By Lee Maltenfort
It’s hard to believe a six-year-old girl, especially one that is now over 125 years old, can create so much interest, research, a bit of controversy and some frustration so easily for so long a time.
But that’s Our Gracie – Gracie Watson, interred behind the wrought iron fence at E-98.
Our tour guides give the basics Gracie was the daughter of a hotel manager, popular with everyone in downtown Savannah because she had run of the hotel (a Victorian version of the famous Eloise of the Plaza Hotel in New York City). She died of pneumonia two days before Easter when she was six years old, and her monument is based on a photograph given to a new sculptor in town named John Walz.
But as the popular radio newscaster of the mid-20th century was known to say: And now for the rest of the story.
Gracie became more popular in death than she was alive, as her legend grew over time.
At some point after her death, it became popular to leave presents for Gracie at her gravesite, especially around Christmas. One visitor told one of our hosts that he remembered meeting up with other 13-year-olds at one of the five-and-dime stores downtown, each spending a quarter on a gift, and then bicycling the three miles to Bonaventure to leave presents at the gravesite.
And presents are still left for her at the gate to her site today.
Before the Historical Society could have the fence around her grave installed, Gracie underwent a bit of stone-based surgery on her nose, which had suffered damage because a) the tip was broken off by a stone thrown at the monument, b) the tip was damaged by frequent rubbing by students who thought the action would help them get better grades or c) the tip was exposed to the elements and eventually sugared (deteriorated) and was eroded off.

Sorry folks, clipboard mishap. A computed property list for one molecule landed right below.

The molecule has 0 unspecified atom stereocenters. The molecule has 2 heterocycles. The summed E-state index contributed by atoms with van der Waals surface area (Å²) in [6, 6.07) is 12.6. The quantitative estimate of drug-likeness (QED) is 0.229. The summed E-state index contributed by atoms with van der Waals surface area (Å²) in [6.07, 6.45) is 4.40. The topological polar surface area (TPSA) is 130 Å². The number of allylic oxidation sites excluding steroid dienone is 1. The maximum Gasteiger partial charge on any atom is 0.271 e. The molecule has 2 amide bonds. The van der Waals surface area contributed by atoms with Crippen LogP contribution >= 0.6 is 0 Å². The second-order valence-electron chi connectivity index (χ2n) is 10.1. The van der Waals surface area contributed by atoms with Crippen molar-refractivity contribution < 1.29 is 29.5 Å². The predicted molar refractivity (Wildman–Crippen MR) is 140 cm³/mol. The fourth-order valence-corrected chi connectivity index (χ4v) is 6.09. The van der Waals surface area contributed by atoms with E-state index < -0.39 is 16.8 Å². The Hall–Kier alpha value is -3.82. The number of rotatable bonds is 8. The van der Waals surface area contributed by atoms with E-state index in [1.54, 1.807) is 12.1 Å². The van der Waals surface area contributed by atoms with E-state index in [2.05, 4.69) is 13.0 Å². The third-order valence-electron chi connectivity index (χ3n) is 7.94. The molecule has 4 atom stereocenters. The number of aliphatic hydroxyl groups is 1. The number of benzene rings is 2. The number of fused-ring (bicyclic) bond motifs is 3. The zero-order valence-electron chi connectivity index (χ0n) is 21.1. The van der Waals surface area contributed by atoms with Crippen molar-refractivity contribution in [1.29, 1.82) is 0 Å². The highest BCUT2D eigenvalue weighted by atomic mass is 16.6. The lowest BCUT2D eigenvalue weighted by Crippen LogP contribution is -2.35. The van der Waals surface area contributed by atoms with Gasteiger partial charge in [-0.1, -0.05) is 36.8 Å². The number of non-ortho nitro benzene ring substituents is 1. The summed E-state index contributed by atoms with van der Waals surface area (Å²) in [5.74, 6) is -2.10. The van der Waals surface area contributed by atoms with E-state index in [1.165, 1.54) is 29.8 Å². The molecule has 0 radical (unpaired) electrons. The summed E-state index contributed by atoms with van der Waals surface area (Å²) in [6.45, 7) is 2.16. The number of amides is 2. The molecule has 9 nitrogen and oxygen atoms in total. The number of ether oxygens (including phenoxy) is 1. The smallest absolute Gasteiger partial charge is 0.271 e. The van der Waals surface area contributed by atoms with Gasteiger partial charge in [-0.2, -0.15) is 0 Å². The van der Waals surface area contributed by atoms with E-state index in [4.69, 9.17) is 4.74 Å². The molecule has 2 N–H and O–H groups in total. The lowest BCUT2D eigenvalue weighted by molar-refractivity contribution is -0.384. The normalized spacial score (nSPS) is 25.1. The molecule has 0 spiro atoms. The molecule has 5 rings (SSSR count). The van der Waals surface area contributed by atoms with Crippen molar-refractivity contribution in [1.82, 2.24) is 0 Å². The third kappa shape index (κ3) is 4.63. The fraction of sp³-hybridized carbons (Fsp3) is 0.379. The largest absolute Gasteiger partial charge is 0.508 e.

In either event, the nose was rebuilt before the fence went up.
Gracie not only attracts visitors to Bonaventure, but also helps our Society through the sales of souvenir post cards of her image. The Society has produced several postcards with a variety of images of Gracie and, more recently, Felix Maher, DDS, photographed and produced a card in memory of a previous chair of the Society, Stacy Doty, for sale in the visitors center.
And she has brought out the best in some of our visitors. One, in particular, Ms. Melanie Beal Marks of CT House Histories, a genealogist from Connecticut, came to Bonaventure to do research on a particular site. When she asked where the site was, she was told “Behind our Little Gracie.” Ms. Marks pursued to the point and learned where Gracie was and the basic story accompanying the site. In return for the assistance in her original search, Ms. Marks researched and prepared a binder which, for the first time, documented the family lineages of Gracie’s mother and father and provided certified information about their deaths and burials. That binder is now the property of the Department of Cemeteries but accessible to BHS for research.
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